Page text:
“You gotta see this guitar!” was all I could say as I summoned my wife over for a look. The first guitar listed was a Gibson Les Paul Supreme for sale at $269 with $110 shipping to anywhere in the world. Even with the $110 for shipping, $379 was an incredible guitar bargain. Fuller’s Vintage Guitar, an authorized Gibson dealer in Houston, Texas, recently had ten authentic Gibson Supreme Les Paul models in stock ranging from $2,899 to $3,999. Anson, a representative for Payless Guitars (most likely not his real Chinese name) offered to deliver to me ten Gibson Supreme models to the U.S. — with cases and an eleventh guitar as a free bonus — for $3800, shipping included.

Payless Guitars Web Site

With thousands of music instrument auctions listed from around the globe, it is apparently quite easy to slip a number of counterfeit instruments past the watchful eyes at eBay. A closer examination of eChinaville’s other auctions and their feedback revealed a second layer of deception. The first several pages of their feedback dating back to 2003 shows dozens of buyers leaving meaningless positive feedback for worthless auction items, a practice known as feedback manipulation. In the case of eBay user “yiluyangguang,” their feedback section contains 33 pages of fraudulent feedback (same for eBay sellers chenhai_222 and konglongxiaodian) obtained with clearly fake auctions for cheap toys, pictures of clothes from a magazine, and — most of the time — nothing at all, except for a random string of question marks as the auction title.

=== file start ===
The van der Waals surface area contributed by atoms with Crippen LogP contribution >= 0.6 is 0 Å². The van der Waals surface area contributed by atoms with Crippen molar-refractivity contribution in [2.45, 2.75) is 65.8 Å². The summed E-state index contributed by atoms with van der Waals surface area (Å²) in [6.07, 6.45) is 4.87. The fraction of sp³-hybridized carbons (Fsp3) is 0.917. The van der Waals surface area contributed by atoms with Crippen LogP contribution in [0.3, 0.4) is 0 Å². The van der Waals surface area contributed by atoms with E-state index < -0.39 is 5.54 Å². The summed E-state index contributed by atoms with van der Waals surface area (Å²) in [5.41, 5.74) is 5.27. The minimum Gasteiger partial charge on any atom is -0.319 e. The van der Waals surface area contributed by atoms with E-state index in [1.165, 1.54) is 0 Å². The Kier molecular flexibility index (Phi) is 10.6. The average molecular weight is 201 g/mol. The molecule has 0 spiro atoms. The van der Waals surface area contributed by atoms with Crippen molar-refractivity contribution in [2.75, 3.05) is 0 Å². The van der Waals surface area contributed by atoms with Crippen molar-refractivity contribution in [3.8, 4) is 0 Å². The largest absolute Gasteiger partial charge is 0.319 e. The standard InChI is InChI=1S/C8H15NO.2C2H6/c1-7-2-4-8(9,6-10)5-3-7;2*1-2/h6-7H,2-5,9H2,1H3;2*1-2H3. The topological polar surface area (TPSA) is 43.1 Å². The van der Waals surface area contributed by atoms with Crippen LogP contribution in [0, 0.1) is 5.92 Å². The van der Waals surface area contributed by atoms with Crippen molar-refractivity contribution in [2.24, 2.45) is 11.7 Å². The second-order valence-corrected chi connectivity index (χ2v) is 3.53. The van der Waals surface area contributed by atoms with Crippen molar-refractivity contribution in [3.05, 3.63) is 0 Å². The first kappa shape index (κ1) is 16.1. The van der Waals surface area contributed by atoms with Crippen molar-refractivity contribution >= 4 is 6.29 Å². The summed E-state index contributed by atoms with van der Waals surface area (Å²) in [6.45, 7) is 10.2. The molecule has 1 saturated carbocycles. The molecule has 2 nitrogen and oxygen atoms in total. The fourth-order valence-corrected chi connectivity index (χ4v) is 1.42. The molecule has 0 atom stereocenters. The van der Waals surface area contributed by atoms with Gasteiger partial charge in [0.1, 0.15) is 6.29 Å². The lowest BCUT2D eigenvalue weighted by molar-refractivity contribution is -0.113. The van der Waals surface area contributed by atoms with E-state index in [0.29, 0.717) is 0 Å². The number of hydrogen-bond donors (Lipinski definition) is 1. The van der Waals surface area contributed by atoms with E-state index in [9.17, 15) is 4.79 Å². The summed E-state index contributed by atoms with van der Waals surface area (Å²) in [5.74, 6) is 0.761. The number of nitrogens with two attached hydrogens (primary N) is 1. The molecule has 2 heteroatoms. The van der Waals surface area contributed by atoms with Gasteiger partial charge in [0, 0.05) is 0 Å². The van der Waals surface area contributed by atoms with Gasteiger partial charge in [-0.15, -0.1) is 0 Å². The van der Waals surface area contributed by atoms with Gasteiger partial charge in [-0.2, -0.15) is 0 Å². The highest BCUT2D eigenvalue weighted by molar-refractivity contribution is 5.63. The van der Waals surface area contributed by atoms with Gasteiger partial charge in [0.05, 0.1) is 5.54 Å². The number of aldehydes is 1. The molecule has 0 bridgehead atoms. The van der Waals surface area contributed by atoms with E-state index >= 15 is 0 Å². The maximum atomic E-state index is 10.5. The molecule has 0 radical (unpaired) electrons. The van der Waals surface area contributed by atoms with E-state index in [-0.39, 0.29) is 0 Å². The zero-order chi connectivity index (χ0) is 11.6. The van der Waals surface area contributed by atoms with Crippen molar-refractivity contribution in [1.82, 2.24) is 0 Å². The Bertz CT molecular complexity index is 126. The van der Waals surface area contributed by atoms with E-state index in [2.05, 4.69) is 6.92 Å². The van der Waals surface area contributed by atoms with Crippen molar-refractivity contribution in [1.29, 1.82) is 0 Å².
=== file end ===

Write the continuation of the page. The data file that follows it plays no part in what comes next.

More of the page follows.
Further complicating eBay’s efforts to remove or block counterfeit guitar auctions are the misleading or ambiguous auction titles, particularly on eBay’s United Kingdom site. One seller using the name “webeing” (which is no longer a registered eBay seller name) offered a selection of 59 counterfeit Gibson, Ibanez, Gretsch and Epiphone guitars for sale as low as 99 Euros ($134 US) each. Again, like the eChinaville seller, “webeing” is another major Chinese counterfeiter using eBay as a pipeline for their main retail site, On their main site, they even have a link to their nonexistent eBay seller page that directs the user to the main China eBay home page.

Nichola Sharpe, an eBay representative, says the company has “never welcomed sellers of counterfeit goods.”

“With over 100 million listings worldwide, we can’t be the experts,” says Sharpe. “We don’t even have the items on hand to examine.”

That is where eBay’s VERO program comes in to play, says Sharpe. The program is a collaboration with registered trademark and copyright holders to report infringing eBay auctions. Gibson and Gretsch are confirmed eBay VERO members.